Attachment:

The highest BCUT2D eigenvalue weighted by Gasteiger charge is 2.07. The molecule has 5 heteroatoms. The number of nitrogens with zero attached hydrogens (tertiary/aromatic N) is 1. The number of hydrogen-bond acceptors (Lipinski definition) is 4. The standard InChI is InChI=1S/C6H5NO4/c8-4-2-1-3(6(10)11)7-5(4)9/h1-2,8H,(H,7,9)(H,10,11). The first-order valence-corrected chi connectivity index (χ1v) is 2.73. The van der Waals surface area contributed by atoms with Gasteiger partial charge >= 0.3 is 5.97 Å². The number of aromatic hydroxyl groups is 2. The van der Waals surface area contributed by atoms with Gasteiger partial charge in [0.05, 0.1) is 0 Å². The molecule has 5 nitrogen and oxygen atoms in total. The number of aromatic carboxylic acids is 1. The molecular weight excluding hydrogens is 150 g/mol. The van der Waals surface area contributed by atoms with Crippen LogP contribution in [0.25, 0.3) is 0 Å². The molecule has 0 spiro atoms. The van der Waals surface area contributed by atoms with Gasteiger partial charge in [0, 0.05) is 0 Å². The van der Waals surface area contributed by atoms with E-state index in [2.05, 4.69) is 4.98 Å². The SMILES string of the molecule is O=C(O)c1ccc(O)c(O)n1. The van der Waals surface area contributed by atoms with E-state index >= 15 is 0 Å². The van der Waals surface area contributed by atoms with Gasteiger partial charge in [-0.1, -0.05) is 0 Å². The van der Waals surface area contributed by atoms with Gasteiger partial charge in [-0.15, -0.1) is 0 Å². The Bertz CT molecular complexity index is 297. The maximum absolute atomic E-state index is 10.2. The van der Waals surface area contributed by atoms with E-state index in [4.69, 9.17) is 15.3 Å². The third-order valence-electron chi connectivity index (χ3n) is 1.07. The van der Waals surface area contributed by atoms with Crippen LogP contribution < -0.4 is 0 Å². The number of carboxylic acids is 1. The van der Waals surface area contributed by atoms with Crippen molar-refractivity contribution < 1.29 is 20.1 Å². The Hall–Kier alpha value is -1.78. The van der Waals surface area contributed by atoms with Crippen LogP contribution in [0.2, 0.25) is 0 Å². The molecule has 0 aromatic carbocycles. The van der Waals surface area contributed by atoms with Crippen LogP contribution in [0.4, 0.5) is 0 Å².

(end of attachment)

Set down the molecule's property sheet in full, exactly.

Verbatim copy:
The highest BCUT2D eigenvalue weighted by Gasteiger charge is 2.07. The molecule has 5 heteroatoms. The number of nitrogens with zero attached hydrogens (tertiary/aromatic N) is 1. The number of hydrogen-bond acceptors (Lipinski definition) is 4. The standard InChI is InChI=1S/C6H5NO4/c8-4-2-1-3(6(10)11)7-5(4)9/h1-2,8H,(H,7,9)(H,10,11). The first-order valence-corrected chi connectivity index (χ1v) is 2.73. The van der Waals surface area contributed by atoms with Gasteiger partial charge >= 0.3 is 5.97 Å². The number of aromatic hydroxyl groups is 2. The van der Waals surface area contributed by atoms with Gasteiger partial charge in [0.05, 0.1) is 0 Å². The molecule has 5 nitrogen and oxygen atoms in total. The number of aromatic carboxylic acids is 1. The molecular weight excluding hydrogens is 150 g/mol. The van der Waals surface area contributed by atoms with Crippen LogP contribution in [0.25, 0.3) is 0 Å². The molecule has 0 spiro atoms. The van der Waals surface area contributed by atoms with Gasteiger partial charge in [0, 0.05) is 0 Å². The van der Waals surface area contributed by atoms with E-state index in [2.05, 4.69) is 4.98 Å². The SMILES string of the molecule is O=C(O)c1ccc(O)c(O)n1. The van der Waals surface area contributed by atoms with E-state index >= 15 is 0 Å². The van der Waals surface area contributed by atoms with Gasteiger partial charge in [-0.1, -0.05) is 0 Å². The van der Waals surface area contributed by atoms with Gasteiger partial charge in [-0.15, -0.1) is 0 Å². The Bertz CT molecular complexity index is 297. The maximum absolute atomic E-state index is 10.2. The van der Waals surface area contributed by atoms with E-state index in [4.69, 9.17) is 15.3 Å². The third-order valence-electron chi connectivity index (χ3n) is 1.07. The van der Waals surface area contributed by atoms with Crippen LogP contribution < -0.4 is 0 Å². The number of carboxylic acids is 1. The van der Waals surface area contributed by atoms with Crippen molar-refractivity contribution < 1.29 is 20.1 Å². The Hall–Kier alpha value is -1.78. The van der Waals surface area contributed by atoms with Crippen LogP contribution in [0.2, 0.25) is 0 Å². The molecule has 0 aromatic carbocycles. The van der Waals surface area contributed by atoms with Crippen LogP contribution in [0.4, 0.5) is 0 Å².